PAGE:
At this moment, Sakshi Malik seems like the perfect argument for womanhood. The 23-year-old wrestled every nightmare that patriarchy has gifted us to emerge as the Olympics hero the country has been pining for the whole of last month. Malik has fought her battles without much help from us, most of us didn't even know her name till two days back. Yet, we have quickly and conveniently found in her, what we think is a compelling example of what women represent. Given the heady mixture of grit, strength, talent, ambition and spunk that the young Rohtak wrestler embodies, it is perhaps tempting to hold up Malik as a fine reason why women should exist. Only, women should not have to give a reason why it's a good idea that they exist, or are allowed to thrive.
As snapshots of Malik's face, in various stages of jubilation, flooded social media, her victory struck as more unreal and uplifting because of where she hailed from. And that's Rohtak in Haryana, known for its history of violent crimes against women and an abysmal gender ratio. In 2001, there were only 915 women for every 1,000 men in Rohtak. The most spontaneous public response to Malik's win -- therefore -- hinged on that. "Look what women can do when you allow them to live," we exulted in joy. When cricketer Virender Sehwag tweeted that if women are allowed to live, they are the ones who come to the rescue of the country's pride, the sentiment echoed across social media and turned into a deafening din.
But here's the thing: you don't need to be a potential Olympic champion to deserve to live.
Arguing that women deserve a chance at life and the freedom to choose what they want to do with it because that will ultimately reap rich benefits for the nation's pride, is problematic to say the least. Though one can understand, that these sentiments arise for a mix of exhaustion and anger for the state of women in large swathes of the country, it just ties women's relevance to their material potential. In the simplest terms, the argument translates to this: "Those women who you worry about paying the dowry for, can actually bring you Olympics medals." It's just another way of saying they are not as useless as you think they are. Or buying the right to live with the promise of superlative achievements and its attendant profits.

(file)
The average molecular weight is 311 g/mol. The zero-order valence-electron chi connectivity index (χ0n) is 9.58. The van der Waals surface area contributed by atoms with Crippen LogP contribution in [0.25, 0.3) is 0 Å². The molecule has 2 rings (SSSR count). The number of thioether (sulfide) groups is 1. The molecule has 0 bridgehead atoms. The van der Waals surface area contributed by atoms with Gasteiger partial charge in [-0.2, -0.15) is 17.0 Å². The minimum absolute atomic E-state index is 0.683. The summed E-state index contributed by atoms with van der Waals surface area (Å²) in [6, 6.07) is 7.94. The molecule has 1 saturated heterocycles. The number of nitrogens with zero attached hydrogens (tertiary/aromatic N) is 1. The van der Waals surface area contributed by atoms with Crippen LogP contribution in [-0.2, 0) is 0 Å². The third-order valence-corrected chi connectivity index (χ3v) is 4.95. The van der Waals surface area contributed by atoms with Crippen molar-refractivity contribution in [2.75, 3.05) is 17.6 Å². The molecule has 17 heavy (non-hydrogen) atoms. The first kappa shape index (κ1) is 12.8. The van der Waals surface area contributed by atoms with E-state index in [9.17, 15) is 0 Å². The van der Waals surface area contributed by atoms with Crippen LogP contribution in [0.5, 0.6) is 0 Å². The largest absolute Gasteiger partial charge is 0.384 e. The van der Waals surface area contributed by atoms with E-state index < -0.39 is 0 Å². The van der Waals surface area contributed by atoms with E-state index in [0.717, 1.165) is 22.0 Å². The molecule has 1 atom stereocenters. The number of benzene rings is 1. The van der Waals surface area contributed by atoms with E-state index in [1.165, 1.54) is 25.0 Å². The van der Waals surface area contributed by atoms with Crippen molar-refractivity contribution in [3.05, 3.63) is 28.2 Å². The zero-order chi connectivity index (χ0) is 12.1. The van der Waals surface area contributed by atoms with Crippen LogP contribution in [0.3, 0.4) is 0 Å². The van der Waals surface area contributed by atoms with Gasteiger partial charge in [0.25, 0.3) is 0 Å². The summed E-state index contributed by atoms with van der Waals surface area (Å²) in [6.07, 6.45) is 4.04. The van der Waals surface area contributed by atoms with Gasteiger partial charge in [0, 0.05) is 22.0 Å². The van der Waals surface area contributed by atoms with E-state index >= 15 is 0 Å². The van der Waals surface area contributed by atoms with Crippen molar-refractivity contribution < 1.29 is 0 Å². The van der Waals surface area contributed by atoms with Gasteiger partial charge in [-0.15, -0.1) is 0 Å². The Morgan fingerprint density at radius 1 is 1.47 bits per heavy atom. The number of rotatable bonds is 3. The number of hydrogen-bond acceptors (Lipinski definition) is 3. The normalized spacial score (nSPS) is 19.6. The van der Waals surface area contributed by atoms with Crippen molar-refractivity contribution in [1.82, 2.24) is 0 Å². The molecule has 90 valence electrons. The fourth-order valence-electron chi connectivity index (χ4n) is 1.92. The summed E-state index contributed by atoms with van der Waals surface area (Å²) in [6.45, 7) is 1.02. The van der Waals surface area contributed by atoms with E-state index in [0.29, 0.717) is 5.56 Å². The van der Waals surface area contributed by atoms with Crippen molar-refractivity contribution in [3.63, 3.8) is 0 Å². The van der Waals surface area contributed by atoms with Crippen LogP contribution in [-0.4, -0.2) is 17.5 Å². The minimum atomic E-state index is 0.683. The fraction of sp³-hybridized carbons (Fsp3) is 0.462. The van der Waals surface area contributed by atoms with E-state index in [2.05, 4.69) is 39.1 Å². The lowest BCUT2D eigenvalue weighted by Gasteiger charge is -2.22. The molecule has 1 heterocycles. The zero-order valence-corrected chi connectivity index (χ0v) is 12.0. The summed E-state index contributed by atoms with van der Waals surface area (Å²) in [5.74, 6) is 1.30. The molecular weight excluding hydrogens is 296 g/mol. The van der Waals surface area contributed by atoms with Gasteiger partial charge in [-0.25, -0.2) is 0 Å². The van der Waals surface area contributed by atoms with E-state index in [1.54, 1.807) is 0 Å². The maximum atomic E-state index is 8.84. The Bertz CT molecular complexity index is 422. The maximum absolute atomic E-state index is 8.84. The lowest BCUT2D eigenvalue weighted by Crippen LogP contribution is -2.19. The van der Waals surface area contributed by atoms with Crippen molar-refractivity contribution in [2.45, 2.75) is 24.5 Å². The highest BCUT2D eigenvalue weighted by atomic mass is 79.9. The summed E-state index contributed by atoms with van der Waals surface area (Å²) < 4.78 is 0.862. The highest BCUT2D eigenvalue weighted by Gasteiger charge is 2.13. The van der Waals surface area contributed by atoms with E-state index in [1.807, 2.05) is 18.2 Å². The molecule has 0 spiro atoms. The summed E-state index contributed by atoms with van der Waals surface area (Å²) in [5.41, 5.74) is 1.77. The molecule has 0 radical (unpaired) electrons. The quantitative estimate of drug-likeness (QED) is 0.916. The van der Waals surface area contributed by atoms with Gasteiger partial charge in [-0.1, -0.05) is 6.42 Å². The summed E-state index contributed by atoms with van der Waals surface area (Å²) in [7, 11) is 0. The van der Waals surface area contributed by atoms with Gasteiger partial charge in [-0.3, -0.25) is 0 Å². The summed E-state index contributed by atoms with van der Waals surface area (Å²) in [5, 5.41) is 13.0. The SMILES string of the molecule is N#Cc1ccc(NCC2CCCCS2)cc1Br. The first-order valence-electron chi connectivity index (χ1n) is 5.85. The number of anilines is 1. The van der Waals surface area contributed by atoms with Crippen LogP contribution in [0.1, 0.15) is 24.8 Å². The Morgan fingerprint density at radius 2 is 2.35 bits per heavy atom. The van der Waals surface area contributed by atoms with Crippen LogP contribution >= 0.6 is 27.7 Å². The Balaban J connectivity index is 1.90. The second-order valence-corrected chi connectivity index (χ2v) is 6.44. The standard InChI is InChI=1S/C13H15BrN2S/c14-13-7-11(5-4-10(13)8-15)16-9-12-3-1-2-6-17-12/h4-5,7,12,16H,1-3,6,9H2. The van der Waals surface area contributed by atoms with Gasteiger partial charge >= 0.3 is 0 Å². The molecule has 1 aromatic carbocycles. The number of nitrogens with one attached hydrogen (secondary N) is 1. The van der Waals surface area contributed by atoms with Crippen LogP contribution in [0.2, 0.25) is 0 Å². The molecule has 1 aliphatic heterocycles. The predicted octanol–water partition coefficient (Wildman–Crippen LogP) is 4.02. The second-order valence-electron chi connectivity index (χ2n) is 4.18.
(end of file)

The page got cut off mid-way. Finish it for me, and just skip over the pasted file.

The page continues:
But is that what we should be fighting for? Or rather, is that the right idiom to fight for the rights of women? The fact is most of the country's women, and most of Haryana's women, are not Malik. Some won't aspire to be her. Some will and will then fail because they aren't good enough. Some will pursue the Malik dream and leave it midway for other humdrum engagements. Some will be the rock in their families. Some will want someone else to be that. Some will make mistakes, bungle or just be ordinary people. And each of them, no matter where they figure in the popular hierarchy of success, will keep deserving to live, to love, to just be.
Let's be giddy with happiness that Sakshi Malik got us our first Olympics medal from Rio. Let us sit back and chuckle while naysayers roast in their own bile. Let us never tire of saying, every girl child deserves to live. But let's not say, that's because she may turn out to be a Sakshi Malik some day.